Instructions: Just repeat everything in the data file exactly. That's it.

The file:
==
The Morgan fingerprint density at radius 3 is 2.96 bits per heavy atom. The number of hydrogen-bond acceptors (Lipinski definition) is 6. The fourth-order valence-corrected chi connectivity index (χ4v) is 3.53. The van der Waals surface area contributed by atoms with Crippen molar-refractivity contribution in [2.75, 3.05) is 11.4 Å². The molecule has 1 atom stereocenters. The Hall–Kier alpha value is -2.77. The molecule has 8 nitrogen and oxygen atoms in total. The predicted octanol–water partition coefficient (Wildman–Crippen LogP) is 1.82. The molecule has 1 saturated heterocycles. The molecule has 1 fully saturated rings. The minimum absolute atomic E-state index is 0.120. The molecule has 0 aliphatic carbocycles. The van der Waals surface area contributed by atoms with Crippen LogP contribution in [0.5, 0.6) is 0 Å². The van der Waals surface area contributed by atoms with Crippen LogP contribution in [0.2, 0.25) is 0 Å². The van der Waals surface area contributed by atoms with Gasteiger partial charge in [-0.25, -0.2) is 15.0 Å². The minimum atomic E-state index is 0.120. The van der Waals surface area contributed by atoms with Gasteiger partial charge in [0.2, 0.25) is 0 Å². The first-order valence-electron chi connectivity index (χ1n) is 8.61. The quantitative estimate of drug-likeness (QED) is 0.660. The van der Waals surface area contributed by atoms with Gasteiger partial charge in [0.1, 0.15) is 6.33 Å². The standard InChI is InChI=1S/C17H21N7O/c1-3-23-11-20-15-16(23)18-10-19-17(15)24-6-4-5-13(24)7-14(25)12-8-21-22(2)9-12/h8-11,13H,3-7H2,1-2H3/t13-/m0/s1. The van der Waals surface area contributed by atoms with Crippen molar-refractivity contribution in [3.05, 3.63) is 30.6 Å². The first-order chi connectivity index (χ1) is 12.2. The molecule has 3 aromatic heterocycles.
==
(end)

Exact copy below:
The Morgan fingerprint density at radius 3 is 2.96 bits per heavy atom. The number of hydrogen-bond acceptors (Lipinski definition) is 6. The fourth-order valence-corrected chi connectivity index (χ4v) is 3.53. The van der Waals surface area contributed by atoms with Crippen molar-refractivity contribution in [2.75, 3.05) is 11.4 Å². The molecule has 1 atom stereocenters. The Hall–Kier alpha value is -2.77. The molecule has 8 nitrogen and oxygen atoms in total. The predicted octanol–water partition coefficient (Wildman–Crippen LogP) is 1.82. The molecule has 1 saturated heterocycles. The molecule has 1 fully saturated rings. The minimum absolute atomic E-state index is 0.120. The molecule has 0 aliphatic carbocycles. The van der Waals surface area contributed by atoms with Crippen LogP contribution in [0.5, 0.6) is 0 Å². The van der Waals surface area contributed by atoms with Crippen LogP contribution in [0.2, 0.25) is 0 Å². The van der Waals surface area contributed by atoms with Gasteiger partial charge in [-0.25, -0.2) is 15.0 Å². The minimum atomic E-state index is 0.120. The van der Waals surface area contributed by atoms with Gasteiger partial charge in [0.2, 0.25) is 0 Å². The first-order valence-electron chi connectivity index (χ1n) is 8.61. The quantitative estimate of drug-likeness (QED) is 0.660. The van der Waals surface area contributed by atoms with Gasteiger partial charge in [0.1, 0.15) is 6.33 Å². The standard InChI is InChI=1S/C17H21N7O/c1-3-23-11-20-15-16(23)18-10-19-17(15)24-6-4-5-13(24)7-14(25)12-8-21-22(2)9-12/h8-11,13H,3-7H2,1-2H3/t13-/m0/s1. The van der Waals surface area contributed by atoms with Crippen molar-refractivity contribution in [3.05, 3.63) is 30.6 Å². The first-order chi connectivity index (χ1) is 12.2. The molecule has 3 aromatic heterocycles.